There is no better way to see America than on foot. And there is no better way to appreciate what you are looking at than with a walking tour. This walking tour of Hartford, Connecticut is ready to explore when you are. Each walking tour describes historical, architectural landmarks, cultural sites and ecclesiastic touchstones and provides step-by-step directions. More
There is no better way to see America than on foot. And there is no better way to appreciate what you are looking at than with a walking tour. This walking tour of New Orleans' French Quarter is ready to explore when you are. Each walking tour describes historical, architectural landmarks, cultural sites and ecclesiastic touchstones and provides step-by-step directions.
Every tour also includes a quick primer on identifying architectural styles seen on American streets.
The Dutch were the first Europeans to set up camp at the confluence of the Connecticut and Park rivers when fur traders from New Netherlands established a post in the early 1620s. The first English settlers arrived in the persons of Thomas Hooker and Samuel Stone in 1635 and the scattering of log houses took the name of Stone’s English birthplace, Hertford.
A half century later Hartford became one of the first trouble spots in the American colonies for the English crown. In 1687 Sir Edmund Andros, the English governor, demanded that the town’s citizens surrender a 25-year old charter granted by King Charles II that gave the colony its independence. Instead the locals hid the charter in the hollow of a large oak tree for about three days. Today a stone marker remembers the Charter Oak a short distance east of the original town center of Main and Buckingham streets.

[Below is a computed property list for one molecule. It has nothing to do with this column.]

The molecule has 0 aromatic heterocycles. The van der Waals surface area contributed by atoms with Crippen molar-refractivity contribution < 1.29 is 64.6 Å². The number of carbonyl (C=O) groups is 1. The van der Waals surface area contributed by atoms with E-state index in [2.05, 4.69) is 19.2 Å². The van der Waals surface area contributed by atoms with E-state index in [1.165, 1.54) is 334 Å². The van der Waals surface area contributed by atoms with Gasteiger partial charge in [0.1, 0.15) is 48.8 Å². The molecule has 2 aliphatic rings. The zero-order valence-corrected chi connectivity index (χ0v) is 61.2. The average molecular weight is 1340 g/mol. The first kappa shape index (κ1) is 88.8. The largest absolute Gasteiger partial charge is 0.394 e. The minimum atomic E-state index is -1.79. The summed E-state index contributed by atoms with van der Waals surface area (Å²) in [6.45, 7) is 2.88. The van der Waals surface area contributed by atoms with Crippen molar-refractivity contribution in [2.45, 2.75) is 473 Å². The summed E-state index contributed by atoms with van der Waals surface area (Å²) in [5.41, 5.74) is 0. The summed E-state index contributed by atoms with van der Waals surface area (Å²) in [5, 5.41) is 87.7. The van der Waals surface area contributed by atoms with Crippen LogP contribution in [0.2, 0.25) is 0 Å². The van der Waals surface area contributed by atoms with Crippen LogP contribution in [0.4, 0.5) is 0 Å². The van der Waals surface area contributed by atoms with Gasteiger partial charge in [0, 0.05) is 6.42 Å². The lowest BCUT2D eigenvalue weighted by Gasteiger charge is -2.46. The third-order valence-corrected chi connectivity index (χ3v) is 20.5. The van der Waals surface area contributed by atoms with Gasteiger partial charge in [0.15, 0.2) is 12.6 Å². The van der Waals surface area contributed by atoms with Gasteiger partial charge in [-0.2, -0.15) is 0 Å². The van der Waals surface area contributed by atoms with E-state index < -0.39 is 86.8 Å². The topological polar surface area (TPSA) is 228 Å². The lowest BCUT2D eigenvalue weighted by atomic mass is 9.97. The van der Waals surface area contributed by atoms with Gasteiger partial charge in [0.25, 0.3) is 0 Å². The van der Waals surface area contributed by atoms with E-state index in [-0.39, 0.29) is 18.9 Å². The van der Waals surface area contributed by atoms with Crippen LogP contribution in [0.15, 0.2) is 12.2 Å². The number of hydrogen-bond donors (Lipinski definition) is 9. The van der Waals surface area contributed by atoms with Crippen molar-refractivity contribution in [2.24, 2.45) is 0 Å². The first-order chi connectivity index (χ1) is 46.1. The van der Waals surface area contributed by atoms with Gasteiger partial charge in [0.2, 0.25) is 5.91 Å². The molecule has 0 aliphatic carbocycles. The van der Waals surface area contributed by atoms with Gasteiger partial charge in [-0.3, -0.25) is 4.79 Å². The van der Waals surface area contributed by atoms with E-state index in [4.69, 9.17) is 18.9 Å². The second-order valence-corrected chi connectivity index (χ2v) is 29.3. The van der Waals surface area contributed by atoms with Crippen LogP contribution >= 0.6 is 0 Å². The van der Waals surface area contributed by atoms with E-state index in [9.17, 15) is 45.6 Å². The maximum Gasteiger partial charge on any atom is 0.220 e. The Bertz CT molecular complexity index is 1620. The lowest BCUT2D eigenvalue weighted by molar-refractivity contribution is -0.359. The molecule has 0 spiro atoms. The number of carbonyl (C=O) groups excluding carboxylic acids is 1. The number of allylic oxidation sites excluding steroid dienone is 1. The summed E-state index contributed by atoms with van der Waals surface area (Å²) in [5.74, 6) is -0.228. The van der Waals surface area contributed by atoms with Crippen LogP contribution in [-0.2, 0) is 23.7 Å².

Hartford has been a capital town for over 300 years but it shared that distinction with New Haven for well over half that time. Until 1818 each town held a legislative session each year and then began hosting the legislature on alternate years. Finally by vote of the citizenry in 1874 Hartford became THE capital of Connecticut.
Hartford’s reputation is as the “insurance capital of the world” but there has always been room in its commercial life for more than underwriting and actuarial charts. It historically has been an agricultural market and tobacco sorting and packing was an important industry. Hartford manufacturers produced typewriters, tools, firearms (Samuel Colt made his revolvers in a brick armory at a bend in the Connecticut River), and the creation of gold leaf among many others. That first insurance policy, by the by, was written in 1810 by the Hartford Fire Insurance Company.
By the 1870s Hartford was said to have the highest per capita income in America. In 1868, Mark Twain, who would move here, exclaimed: “Of all the beautiful towns it has been my fortune to see, Hartford is the chief.” Our walking tour will begin in America’s first public park, which was opening about the time Twain was making his remarks. We’ll see some of what he saw and plenty more...